Human DHS-Seq data analysis

Mapped human DHS-Seq data were extracted from GEO. We used data for 11 fetal heart samples (GSM530654, GSM530661, GSM665811, GSM665814, GSM665817, GSM665824, GSM665830, GSM665831, GSM774203, GSM817220, and GSM878630, bed file) and 2 adult heart samples (GSM1008559, bam file); tissue-specific motif calling was performed on mouse DNase I digital genomic footprinting data set GSE40869. Peaks enriched in fetal hearts were detected against adult DHS data by using Homer software with the following script: “findPeaks fetal_dhs -style dnase -o auto -i adult_dhs.” A total of 73,949 peaks were called. De novo motif enrichment was performed with the Homer function “findMotifsGenome.” Hierarchical clustering of enriched motifs in each tissue was computed and visualized on the basis of −log(P value) by using the R package pheatmap.

Mouse heart H3K27Ac ChIP-Seq data analysis

Mouse heart H3K27Ac ChIP-Seq data were available in GEO (GSE52386). BedGraph files were generated from mapped bam files by using the Homer “makeUCSCfile” function and were visualized in the University of California, Santa Cruz (UCSC) genome browser. The total read number of individual samples was normalized to 10 million. P7 H3K27Ac ChIP-Seq data were used to plot genome-wide density profiling within a 6-kb range of Yap binding peaks.

LADO and apex resection

LADO was performed as previously described on P8 or adult (8- to 10-week-old) mice (8). In experiments using (P8) 1 dpmi mice, tamoxifen (0.5 mg) was injected in Myh6-CreErt; mTmG (control) and Myh6-CreErt; Salvfx/fx; mTmG (Salv CKO) mice 1 day before and 5 min after surgery. For 8- to 10-week-old mice, tamoxifen was injected at 1.5 mg 7 and 6 days before surgery and at 2 mg within 2 hours after surgery. Hearts were collected at 4, 7, and 15 days after LADO, and EdU was injected four times starting at 3 days before collection of the heart.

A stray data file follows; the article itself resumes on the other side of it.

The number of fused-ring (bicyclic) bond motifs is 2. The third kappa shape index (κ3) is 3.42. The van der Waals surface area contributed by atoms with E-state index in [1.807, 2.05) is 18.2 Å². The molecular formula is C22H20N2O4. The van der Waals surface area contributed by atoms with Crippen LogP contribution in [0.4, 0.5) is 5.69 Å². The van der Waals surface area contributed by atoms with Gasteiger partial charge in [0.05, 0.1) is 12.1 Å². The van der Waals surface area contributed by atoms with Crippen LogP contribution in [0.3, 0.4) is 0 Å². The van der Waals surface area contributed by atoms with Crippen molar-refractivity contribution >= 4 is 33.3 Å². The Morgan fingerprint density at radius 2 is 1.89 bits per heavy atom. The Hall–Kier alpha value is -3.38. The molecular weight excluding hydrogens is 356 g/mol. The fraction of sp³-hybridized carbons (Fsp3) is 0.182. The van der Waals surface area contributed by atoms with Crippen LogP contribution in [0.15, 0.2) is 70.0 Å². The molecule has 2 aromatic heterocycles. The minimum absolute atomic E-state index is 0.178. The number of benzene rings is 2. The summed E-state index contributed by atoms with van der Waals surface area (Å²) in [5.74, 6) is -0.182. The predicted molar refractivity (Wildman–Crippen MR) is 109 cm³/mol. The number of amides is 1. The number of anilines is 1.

Resection of the heart apex was performed on P1 mice as previously described (8) by using B6/10 or B10 (control) and mdx (with B6/10 or B10 background) mice. Hearts were collected at either 4 or 21 days after resection. Twenty-one days after resection before collection, echocardiography was performed in resected and sham animals. Echocardiographic measurements were performed in the Mouse Phenotyping Core at Baylor College of Medicine. One-way analysis of variance (ANOVA) with Bonferroni’s multiple comparison test was performed for statistical analysis.

After echocardiography, hearts were collected, embedded in paraffin, sectioned (7-μm thickness), and stained by using Masson’s trichrome stain. After images were documented, scar size was measured by using ImageJ. Every other three slides were documented, and the sizes of the sections with the largest scars were recorded. The Mann-Whitney U test was performed for statistical analysis.

EdU staining, TUNEL assay, and immunohistochemistry